Behind 7 1/3 innings of two-hit, shutout ball from right-hander Kyle Hendricks, the Cubs defeated the Dodgers, 5-0, on Saturday to take the NLCS in six games and advance to the World Series. To knock out the Dodgers and win their first pennant since 1945, the Cubs had to overcome baseball’s best pitcher, left-hander Clayton Kershaw, who yielded five runs (four earned) on seven hits in five frames. Among those hits were solo home runs from catcher Willson Contreras and first baseman Anthony Rizzo. Chicago will now take on Cleveland in a battle of the majors’ longest championship droughts. The Cubs haven’t won a World Series since 1908, while the Indians’ latest title came 40 years later in 1948. The long-suffering franchises will meet Tuesday in Cleveland for Game 1.
More on the NL champs and the rest of the majors:
- Brilliant trades by the Cubs’ Theo Epstein-led front office have been integral to the team’s success, as Tyler Kepner of the New York Times details. Since Epstein took the reins in 2011, the Cubs have swung deals to land the likes of Hendricks, Rizzo, Jake Arrieta, Addison Russell and Dexter Fowler without surrendering any crucial pieces. The Cubs picked up Rizzo from San Diego, where two Chicago executives – general manager Jed Hoyer and senior vice president of scouting and player development Jason McLeod – were before Epstein hired them. Their familiarity with Rizzo helped spur the 2012 trade that sent him to the Cubs for righty Andrew Cashner. “Having intimate knowledge of who he is as a person, on top of what we felt he was going to be as a player, played a huge role,” McLeod told Kepner. Epstein offered some insight to Kepner on the trade process, saying, “It’s best not to think about winning or losing trades anyway, because the best ones work out for both teams. But, as a rule, if you’re the team that’s selling — if you’re out of it and you’re trading with a team that’s in it — you usually have the pick of just about their whole farm system, with a few exclusions. You should hit on the guys that you get back.”
- In his latest column, Joel Sherman of the New York Post outlines why league executives expect an active trade market during the offseason. One reason is a lack of quality free agent starting pitchers, leading Sherman to wonder if any of Chris Sale, Jose Quintana, Justin Verlander, Zack Greinke, Jeff Samardzija or Ian Kennedy could end up on the block. Sherman opines that the Astros are in dire need of an ace and have a big-time trade chip in young infielder Alex Bregman, who would perhaps be able to land a front-end starter in return. On the position player front, Sherman observes that new Diamondbacks GM Mike Hazen might consider trading first baseman Paul Goldschmidt. Meanwhile, recently minted Twins executive vice president and chief baseball officer Derek Falvey has a potentially interesting trade candidate on his hands in slugging second baseman Brian Dozier.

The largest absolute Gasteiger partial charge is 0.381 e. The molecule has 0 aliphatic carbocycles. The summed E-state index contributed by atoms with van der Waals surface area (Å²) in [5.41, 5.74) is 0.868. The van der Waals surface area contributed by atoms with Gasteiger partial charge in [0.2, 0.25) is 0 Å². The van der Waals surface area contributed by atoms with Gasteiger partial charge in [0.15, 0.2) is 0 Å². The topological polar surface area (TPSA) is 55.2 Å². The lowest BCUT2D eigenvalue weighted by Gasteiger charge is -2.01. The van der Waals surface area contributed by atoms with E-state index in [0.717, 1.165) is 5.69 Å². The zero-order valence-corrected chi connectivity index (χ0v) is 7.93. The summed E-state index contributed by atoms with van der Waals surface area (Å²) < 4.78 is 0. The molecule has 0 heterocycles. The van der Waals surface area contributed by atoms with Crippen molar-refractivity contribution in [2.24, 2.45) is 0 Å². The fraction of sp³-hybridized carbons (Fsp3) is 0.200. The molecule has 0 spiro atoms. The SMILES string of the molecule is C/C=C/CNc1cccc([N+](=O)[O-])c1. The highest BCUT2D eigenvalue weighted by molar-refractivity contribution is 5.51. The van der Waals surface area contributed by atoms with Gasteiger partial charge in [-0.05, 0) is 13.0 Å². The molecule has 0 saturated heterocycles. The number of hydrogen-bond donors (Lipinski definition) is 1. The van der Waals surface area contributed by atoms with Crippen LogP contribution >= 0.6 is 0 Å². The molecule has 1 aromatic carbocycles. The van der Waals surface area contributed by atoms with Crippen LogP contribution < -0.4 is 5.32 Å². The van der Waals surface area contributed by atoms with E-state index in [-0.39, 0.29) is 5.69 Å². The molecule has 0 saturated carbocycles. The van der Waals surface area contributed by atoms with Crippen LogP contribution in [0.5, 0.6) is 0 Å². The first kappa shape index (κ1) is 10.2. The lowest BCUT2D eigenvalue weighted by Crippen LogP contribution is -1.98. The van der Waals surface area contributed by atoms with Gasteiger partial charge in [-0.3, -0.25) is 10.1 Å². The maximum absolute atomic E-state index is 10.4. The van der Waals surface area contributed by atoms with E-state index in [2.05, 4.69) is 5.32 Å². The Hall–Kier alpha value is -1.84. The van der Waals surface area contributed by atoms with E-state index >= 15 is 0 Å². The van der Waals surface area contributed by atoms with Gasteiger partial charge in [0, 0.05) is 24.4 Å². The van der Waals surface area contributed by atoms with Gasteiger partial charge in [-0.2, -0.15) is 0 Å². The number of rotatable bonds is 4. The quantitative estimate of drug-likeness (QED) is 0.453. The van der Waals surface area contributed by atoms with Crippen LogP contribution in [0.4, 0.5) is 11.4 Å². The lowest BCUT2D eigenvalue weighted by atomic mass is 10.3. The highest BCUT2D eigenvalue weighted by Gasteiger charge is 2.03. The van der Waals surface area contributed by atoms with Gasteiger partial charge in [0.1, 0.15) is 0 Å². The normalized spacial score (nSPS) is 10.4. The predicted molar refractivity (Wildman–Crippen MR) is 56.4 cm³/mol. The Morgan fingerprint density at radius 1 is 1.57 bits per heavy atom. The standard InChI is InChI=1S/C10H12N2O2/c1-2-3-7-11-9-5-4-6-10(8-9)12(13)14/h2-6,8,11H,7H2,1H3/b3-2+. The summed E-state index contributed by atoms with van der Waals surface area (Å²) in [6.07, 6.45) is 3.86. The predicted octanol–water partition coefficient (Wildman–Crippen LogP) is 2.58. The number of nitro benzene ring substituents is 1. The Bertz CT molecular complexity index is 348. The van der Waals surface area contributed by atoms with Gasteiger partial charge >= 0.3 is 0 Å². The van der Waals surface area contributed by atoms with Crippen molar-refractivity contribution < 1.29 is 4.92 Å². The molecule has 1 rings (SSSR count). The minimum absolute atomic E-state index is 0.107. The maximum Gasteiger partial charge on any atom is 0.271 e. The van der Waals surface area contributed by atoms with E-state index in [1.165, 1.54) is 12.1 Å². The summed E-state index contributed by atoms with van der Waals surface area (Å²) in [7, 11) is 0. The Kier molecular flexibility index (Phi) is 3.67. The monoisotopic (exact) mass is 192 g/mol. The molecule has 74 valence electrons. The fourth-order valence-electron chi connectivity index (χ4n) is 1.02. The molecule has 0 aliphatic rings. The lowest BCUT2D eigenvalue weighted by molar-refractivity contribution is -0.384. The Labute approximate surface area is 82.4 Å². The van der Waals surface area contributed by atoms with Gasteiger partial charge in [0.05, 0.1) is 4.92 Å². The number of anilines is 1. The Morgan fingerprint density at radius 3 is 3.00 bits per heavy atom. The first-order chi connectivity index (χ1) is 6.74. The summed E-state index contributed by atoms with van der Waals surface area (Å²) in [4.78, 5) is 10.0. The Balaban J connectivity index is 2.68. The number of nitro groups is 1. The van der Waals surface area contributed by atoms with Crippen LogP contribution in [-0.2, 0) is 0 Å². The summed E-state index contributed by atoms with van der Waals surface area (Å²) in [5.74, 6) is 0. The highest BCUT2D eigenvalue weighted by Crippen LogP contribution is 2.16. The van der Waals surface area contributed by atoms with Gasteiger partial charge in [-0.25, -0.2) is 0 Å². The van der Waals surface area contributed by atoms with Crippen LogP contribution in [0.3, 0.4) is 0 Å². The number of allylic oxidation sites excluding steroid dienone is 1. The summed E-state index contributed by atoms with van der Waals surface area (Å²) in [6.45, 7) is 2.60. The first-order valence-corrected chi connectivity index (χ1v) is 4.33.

- If Orioles GM Dan Duquette decides to shop any veterans, right-handed reliever Brad Brach might carry the most appeal, writes Rich Dubroff of CSNMidAtlantic. Dubroff contends that the Orioles should deal Brach if they’re able to acquire help in the leadoff spot or behind the plate. That could be a tall ask in either case, though the soon-to-be 31-year-old Brach is under team control at affordable rates over the next two seasons and has been particularly effective since 2015. Over the past two seasons, Brach has combined for a 2.58 ERA, 10.29 K/9 and 3.58 BB/9 in 158 1/3 innings. Brach underwent knee surgery earlier this month, but it was a minor procedure that shouldn’t affect his 2017 availability.
- In separate pieces for FanGraphs, Dave Cameron and Jeff Sullivan argue for and against a rebuild for the Blue Jays. Re-signing just one of Edwin Encarnacion or Jose Bautista – both of whom are set for free agency – would push the Jays up against their budget, limit their ability to address other needs, and further age a roster that already includes several 30-somethings, writes Cameron, who suggests shopping shortstop Troy Tulowitzki, catcher Russell Martin and right-hander Marco Estrada. Moreover, in Cameron’s view, not committing to a short-term rebuild could hinder the team’s ability to keep third baseman Josh Donaldson for the long haul (the reigning AL MVP is under club control for two more seasons). Conversely, Sullivan still expects Toronto to contend even if Encarnacion, Bautista, Michael Saunders and Brett Cecil leave as free agents, citing the rest of the club’s talent.